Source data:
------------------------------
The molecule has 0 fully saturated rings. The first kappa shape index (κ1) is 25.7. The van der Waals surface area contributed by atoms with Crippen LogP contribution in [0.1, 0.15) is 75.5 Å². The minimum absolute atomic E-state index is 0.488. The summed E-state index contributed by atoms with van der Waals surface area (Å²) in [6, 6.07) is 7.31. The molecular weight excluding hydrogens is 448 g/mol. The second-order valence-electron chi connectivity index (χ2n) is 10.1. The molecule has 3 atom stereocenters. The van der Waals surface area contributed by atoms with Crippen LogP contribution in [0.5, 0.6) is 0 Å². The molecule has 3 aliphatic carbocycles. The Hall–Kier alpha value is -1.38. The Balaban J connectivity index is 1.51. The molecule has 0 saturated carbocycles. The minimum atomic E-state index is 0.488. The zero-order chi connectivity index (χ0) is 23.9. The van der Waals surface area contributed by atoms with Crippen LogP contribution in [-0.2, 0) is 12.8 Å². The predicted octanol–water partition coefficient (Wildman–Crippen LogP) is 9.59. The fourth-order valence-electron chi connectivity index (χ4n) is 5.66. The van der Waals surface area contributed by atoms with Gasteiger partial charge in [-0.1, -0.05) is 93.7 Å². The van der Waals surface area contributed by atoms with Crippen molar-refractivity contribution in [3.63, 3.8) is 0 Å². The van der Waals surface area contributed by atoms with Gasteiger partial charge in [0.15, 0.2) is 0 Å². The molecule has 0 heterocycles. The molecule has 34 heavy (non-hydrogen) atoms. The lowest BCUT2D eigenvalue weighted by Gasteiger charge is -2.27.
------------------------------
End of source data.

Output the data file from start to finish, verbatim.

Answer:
The molecule has 0 fully saturated rings. The first kappa shape index (κ1) is 25.7. The van der Waals surface area contributed by atoms with Crippen LogP contribution in [0.1, 0.15) is 75.5 Å². The minimum absolute atomic E-state index is 0.488. The summed E-state index contributed by atoms with van der Waals surface area (Å²) in [6, 6.07) is 7.31. The molecular weight excluding hydrogens is 448 g/mol. The second-order valence-electron chi connectivity index (χ2n) is 10.1. The molecule has 3 atom stereocenters. The van der Waals surface area contributed by atoms with Crippen LogP contribution in [0.5, 0.6) is 0 Å². The molecule has 3 aliphatic carbocycles. The Hall–Kier alpha value is -1.38. The Balaban J connectivity index is 1.51. The molecule has 0 saturated carbocycles. The minimum atomic E-state index is 0.488. The zero-order chi connectivity index (χ0) is 23.9. The van der Waals surface area contributed by atoms with Crippen LogP contribution in [-0.2, 0) is 12.8 Å². The predicted octanol–water partition coefficient (Wildman–Crippen LogP) is 9.59. The fourth-order valence-electron chi connectivity index (χ4n) is 5.66. The van der Waals surface area contributed by atoms with Gasteiger partial charge in [-0.1, -0.05) is 93.7 Å². The van der Waals surface area contributed by atoms with Crippen molar-refractivity contribution in [3.63, 3.8) is 0 Å². The van der Waals surface area contributed by atoms with Gasteiger partial charge in [0.15, 0.2) is 0 Å². The molecule has 0 heterocycles. The molecule has 34 heavy (non-hydrogen) atoms. The lowest BCUT2D eigenvalue weighted by Gasteiger charge is -2.27.